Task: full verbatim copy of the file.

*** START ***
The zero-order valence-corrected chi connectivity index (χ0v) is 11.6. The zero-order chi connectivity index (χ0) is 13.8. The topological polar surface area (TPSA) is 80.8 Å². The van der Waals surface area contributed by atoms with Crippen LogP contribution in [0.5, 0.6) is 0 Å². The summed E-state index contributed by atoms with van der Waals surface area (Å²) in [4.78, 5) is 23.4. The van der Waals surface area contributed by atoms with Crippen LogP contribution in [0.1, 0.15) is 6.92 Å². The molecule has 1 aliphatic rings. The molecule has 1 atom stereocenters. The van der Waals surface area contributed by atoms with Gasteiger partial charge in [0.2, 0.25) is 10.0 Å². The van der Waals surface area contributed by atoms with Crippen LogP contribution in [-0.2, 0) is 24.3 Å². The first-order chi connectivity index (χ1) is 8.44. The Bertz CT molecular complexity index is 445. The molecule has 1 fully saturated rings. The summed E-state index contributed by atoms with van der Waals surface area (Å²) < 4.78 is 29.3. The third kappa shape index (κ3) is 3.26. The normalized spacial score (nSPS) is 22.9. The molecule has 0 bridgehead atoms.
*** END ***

The zero-order valence-corrected chi connectivity index (χ0v) is 11.6. The zero-order chi connectivity index (χ0) is 13.8. The topological polar surface area (TPSA) is 80.8 Å². The van der Waals surface area contributed by atoms with Crippen LogP contribution in [0.5, 0.6) is 0 Å². The summed E-state index contributed by atoms with van der Waals surface area (Å²) in [4.78, 5) is 23.4. The van der Waals surface area contributed by atoms with Crippen LogP contribution in [0.1, 0.15) is 6.92 Å². The molecule has 1 aliphatic rings. The molecule has 1 atom stereocenters. The van der Waals surface area contributed by atoms with Gasteiger partial charge in [0.2, 0.25) is 10.0 Å². The van der Waals surface area contributed by atoms with Crippen LogP contribution in [-0.2, 0) is 24.3 Å². The first-order chi connectivity index (χ1) is 8.44. The Bertz CT molecular complexity index is 445. The molecule has 1 fully saturated rings. The summed E-state index contributed by atoms with van der Waals surface area (Å²) < 4.78 is 29.3. The third kappa shape index (κ3) is 3.26. The normalized spacial score (nSPS) is 22.9. The molecule has 0 bridgehead atoms.